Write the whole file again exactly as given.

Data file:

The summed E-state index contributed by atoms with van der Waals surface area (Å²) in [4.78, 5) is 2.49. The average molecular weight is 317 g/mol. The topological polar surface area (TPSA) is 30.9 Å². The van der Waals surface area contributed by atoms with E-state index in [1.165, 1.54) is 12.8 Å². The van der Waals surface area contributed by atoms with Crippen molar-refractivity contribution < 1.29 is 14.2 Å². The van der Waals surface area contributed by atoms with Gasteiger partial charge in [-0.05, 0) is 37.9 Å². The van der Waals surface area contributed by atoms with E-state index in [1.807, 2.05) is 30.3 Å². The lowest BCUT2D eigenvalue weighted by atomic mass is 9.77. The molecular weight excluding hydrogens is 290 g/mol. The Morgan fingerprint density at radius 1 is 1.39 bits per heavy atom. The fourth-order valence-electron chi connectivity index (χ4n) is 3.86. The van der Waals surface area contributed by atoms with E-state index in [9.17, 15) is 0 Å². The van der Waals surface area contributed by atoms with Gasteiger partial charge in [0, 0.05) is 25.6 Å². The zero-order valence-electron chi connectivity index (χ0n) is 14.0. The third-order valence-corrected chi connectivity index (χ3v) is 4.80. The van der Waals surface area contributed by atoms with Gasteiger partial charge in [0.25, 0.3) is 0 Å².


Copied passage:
The summed E-state index contributed by atoms with van der Waals surface area (Å²) in [4.78, 5) is 2.49. The average molecular weight is 317 g/mol. The topological polar surface area (TPSA) is 30.9 Å². The van der Waals surface area contributed by atoms with E-state index in [1.165, 1.54) is 12.8 Å². The van der Waals surface area contributed by atoms with Crippen molar-refractivity contribution < 1.29 is 14.2 Å². The van der Waals surface area contributed by atoms with Gasteiger partial charge in [-0.05, 0) is 37.9 Å². The van der Waals surface area contributed by atoms with E-state index in [1.807, 2.05) is 30.3 Å². The lowest BCUT2D eigenvalue weighted by atomic mass is 9.77. The molecular weight excluding hydrogens is 290 g/mol. The Morgan fingerprint density at radius 1 is 1.39 bits per heavy atom. The fourth-order valence-electron chi connectivity index (χ4n) is 3.86. The van der Waals surface area contributed by atoms with E-state index in [9.17, 15) is 0 Å². The van der Waals surface area contributed by atoms with Gasteiger partial charge in [0, 0.05) is 25.6 Å². The zero-order valence-electron chi connectivity index (χ0n) is 14.0. The third-order valence-corrected chi connectivity index (χ3v) is 4.80. The van der Waals surface area contributed by atoms with Gasteiger partial charge in [0.25, 0.3) is 0 Å².